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Introduction

In Guitton (2001) I presented an efficient algorithm that attenuates coherent noise based on the spatial predictability of both the noise and the signal. I called this algorithm the subtraction method. This algorithm was first presented by Nemeth (1996) and works generally better than the standard projection filtering technique Abma (1995); Soubaras (1994).

The main motivation in writing this paper is to better understand why the subtraction method attenuates the noise better than the filtering approach Guitton and Claerbout (2003). This is difficult to answer since both methods, although having their roots in the inversion theory framework, follow two different philosophies. The subtraction method models simultaneously the noise and the signal components with a noise and signal modeling operator, respectively, whereas the filtering method approximates the noise covariance operator with filters. It is not clear from these definitions why both approaches should lead to different results. This short note attempts to fill this gap.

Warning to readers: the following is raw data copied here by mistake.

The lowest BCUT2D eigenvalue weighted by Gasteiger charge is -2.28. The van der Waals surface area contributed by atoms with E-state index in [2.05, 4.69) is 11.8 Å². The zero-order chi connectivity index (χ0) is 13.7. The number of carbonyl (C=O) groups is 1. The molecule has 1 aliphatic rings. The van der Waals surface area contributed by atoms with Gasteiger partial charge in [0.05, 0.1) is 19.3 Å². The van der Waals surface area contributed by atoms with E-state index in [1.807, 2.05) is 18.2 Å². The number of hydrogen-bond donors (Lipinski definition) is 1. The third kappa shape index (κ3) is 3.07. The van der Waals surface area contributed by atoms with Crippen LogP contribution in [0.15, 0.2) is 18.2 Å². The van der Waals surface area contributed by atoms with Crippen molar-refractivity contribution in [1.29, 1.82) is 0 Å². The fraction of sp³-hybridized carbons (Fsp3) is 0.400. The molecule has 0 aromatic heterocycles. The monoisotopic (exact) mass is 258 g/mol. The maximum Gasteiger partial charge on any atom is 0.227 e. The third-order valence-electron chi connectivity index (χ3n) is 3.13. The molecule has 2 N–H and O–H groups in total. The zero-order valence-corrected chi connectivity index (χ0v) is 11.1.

In the first section following the introduction, I present the subtraction method as developed by Nemeth. Then I show that the subtraction method approximates the inverse noise covariance operator with a projection filter, as opposed to a single filter, e.g., a prediction-error filter, for the filtering approach. To illustrate the difference between both methods, I present a 3-D land data example and show that the subtraction approach gives the best noise attenuation result.


next up previous print clean
Next: The subtraction method Up: Guitton: Signal/noise separation Previous: Guitton: Signal/noise separation
Stanford Exploration Project
7/8/2003